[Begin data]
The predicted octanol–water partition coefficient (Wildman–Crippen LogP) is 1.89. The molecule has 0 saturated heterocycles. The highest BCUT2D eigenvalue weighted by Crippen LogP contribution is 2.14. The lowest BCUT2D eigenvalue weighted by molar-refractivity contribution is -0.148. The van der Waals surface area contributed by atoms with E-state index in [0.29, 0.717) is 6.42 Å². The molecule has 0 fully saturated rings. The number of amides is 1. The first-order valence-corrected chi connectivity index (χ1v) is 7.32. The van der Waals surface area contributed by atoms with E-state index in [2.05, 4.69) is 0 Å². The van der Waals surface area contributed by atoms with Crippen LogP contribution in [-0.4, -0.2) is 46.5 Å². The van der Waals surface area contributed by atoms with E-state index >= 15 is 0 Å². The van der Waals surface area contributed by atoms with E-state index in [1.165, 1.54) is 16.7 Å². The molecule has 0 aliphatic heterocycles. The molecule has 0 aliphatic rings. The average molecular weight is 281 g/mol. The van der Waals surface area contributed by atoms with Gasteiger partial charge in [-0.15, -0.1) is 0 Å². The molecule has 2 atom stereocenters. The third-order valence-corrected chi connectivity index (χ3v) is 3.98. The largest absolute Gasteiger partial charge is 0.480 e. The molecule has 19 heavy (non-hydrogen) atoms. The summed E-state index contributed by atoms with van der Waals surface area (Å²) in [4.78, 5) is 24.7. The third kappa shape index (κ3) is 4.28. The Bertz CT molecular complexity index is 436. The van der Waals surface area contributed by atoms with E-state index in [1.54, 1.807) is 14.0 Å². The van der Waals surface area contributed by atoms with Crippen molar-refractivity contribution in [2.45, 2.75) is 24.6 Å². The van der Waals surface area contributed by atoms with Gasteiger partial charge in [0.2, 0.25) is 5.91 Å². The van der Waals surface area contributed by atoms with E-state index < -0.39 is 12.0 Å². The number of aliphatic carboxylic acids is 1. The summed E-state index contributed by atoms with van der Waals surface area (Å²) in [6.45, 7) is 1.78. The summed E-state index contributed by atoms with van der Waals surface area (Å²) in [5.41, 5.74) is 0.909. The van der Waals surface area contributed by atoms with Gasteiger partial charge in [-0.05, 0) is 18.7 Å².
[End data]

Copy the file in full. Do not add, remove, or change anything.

The predicted octanol–water partition coefficient (Wildman–Crippen LogP) is 1.89. The molecule has 0 saturated heterocycles. The highest BCUT2D eigenvalue weighted by Crippen LogP contribution is 2.14. The lowest BCUT2D eigenvalue weighted by molar-refractivity contribution is -0.148. The van der Waals surface area contributed by atoms with E-state index in [0.29, 0.717) is 6.42 Å². The molecule has 0 fully saturated rings. The number of amides is 1. The first-order valence-corrected chi connectivity index (χ1v) is 7.32. The van der Waals surface area contributed by atoms with E-state index in [2.05, 4.69) is 0 Å². The van der Waals surface area contributed by atoms with Crippen LogP contribution in [-0.4, -0.2) is 46.5 Å². The van der Waals surface area contributed by atoms with E-state index >= 15 is 0 Å². The van der Waals surface area contributed by atoms with E-state index in [1.165, 1.54) is 16.7 Å². The molecule has 0 aliphatic heterocycles. The molecule has 0 aliphatic rings. The average molecular weight is 281 g/mol. The van der Waals surface area contributed by atoms with Gasteiger partial charge in [-0.15, -0.1) is 0 Å². The molecule has 2 atom stereocenters. The third-order valence-corrected chi connectivity index (χ3v) is 3.98. The largest absolute Gasteiger partial charge is 0.480 e. The molecule has 19 heavy (non-hydrogen) atoms. The summed E-state index contributed by atoms with van der Waals surface area (Å²) in [4.78, 5) is 24.7. The third kappa shape index (κ3) is 4.28. The Bertz CT molecular complexity index is 436. The van der Waals surface area contributed by atoms with E-state index in [1.54, 1.807) is 14.0 Å². The van der Waals surface area contributed by atoms with Crippen molar-refractivity contribution in [2.45, 2.75) is 24.6 Å². The van der Waals surface area contributed by atoms with Gasteiger partial charge in [0.2, 0.25) is 5.91 Å². The van der Waals surface area contributed by atoms with E-state index < -0.39 is 12.0 Å². The number of aliphatic carboxylic acids is 1. The summed E-state index contributed by atoms with van der Waals surface area (Å²) in [6.45, 7) is 1.78. The summed E-state index contributed by atoms with van der Waals surface area (Å²) in [5.41, 5.74) is 0.909. The van der Waals surface area contributed by atoms with Gasteiger partial charge in [-0.05, 0) is 18.7 Å².